MAGNETIC RESONANCE IMAGING OF THE NEUROLOGICAL EFFECTS OF HYPERTENSION

Sumana Veeravelli , Eriko Yoshimaru, Lan Hoang, Michael Valdez, Alex Alvarez, Carol Barnes, Theodore Trouard

MAGNETIC RESONANCE IMAGING OF THE NEUROLOGICAL EFFECTS OF HYPERTENSION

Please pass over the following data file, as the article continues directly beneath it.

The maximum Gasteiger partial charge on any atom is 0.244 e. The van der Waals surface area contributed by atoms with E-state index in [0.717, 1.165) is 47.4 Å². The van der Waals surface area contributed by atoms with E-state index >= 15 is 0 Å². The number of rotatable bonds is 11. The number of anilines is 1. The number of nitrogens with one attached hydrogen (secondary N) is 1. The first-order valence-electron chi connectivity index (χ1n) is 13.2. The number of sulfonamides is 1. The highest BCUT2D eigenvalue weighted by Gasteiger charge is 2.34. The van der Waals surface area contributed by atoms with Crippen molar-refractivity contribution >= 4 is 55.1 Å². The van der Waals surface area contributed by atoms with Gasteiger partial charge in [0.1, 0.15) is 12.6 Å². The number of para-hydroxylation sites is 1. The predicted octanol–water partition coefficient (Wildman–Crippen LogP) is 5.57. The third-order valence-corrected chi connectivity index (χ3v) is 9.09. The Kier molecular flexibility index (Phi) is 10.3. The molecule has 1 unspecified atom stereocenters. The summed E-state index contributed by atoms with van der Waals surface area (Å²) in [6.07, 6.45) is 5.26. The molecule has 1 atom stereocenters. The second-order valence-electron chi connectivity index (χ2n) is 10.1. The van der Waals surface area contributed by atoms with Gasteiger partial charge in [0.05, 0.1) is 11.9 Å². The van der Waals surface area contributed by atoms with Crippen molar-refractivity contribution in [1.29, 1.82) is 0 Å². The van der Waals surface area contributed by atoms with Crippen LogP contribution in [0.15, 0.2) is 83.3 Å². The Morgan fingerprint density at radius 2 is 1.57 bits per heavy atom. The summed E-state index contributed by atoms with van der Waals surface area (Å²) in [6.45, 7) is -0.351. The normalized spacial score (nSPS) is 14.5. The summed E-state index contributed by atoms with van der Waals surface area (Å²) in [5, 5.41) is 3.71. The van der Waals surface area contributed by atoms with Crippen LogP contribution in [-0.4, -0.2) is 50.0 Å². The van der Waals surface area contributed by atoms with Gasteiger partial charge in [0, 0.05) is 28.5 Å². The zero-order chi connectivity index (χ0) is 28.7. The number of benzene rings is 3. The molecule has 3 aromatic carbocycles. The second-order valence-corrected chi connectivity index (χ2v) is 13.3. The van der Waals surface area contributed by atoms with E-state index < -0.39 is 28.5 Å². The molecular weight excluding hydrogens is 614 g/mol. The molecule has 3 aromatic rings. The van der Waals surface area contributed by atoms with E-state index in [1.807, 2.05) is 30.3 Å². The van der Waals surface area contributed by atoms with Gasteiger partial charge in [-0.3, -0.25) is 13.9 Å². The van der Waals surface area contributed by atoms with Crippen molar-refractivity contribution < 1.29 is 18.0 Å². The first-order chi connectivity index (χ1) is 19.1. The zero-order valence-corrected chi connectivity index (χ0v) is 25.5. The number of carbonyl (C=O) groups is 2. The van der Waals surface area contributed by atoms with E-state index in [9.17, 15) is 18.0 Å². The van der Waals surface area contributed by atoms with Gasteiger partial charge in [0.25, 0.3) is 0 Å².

Hypertension is common problem affecting over 30% of the US population over 20 years of age.  It is well-known that hypertension (HTN) in humans can lead to regional brain atrophy and cognitive decline.  The neurophysiological and cognitive effects of hypertension will become a more significant problem as our population ages. Diffusion tensor imaging (DTI), a completely non-invasive MRI method for investigating white matter, could be a useful tool to evaluate these physiological changes.  Data from DTI images are used to determine the fractional anisotropy (FA) value, a measurement of the restricted diffusion of water in various tissues. This provides a quantitative measure of the integrity of white matter tracts in the brain. This project evaluated the utility of DTI in determining whether rats experiencing long-term hypertension would exhibit reduced FA in white matter, and correlate this with lower behavioral performance. In this study we use Cyp1al transgenic rats which have the cytochrome P450 promoter inserted to up-regulate the expression of the mouse renin (Ren-2) gene. Administration of 0.15% indole-3-carbinol (I3C) to their chow activates the promoter to induce a gradual onset of HTN. I3C augmented diet was initiated at 16 months of age over a 6-week interval to produce a HTN group of Cyp1a1-Ren-2 rats, whereas a control group of transgenic rats received normal chow. Magnetic Resonance Imaging was carried out following a 6 week period on a Bruker 7T BioSpec. DTI was carried out in 1 mm coronal sections (0.3 mm in plane) using a singleshot EPI with diffusion weighting (b = 1000 s/mm2) in 25 non-collinear directions. The region of interest (ROI) analysis of the FA maps indicated a significant difference in the white matter integrity of the corpus callosum between the hypertension and control groups in the study. Lower FA values were associated with diminished behavioral performance. From this work, measurements of FA show potential as non-invasive biomarkers for evaluating the cerebrovascular effects of hypertension during aging. This could aid efforts in the evaluation of new treatments and prevention therapies for the brain changes associated with healthy and pathological aging. (Supported in part by HHMI 52006942)

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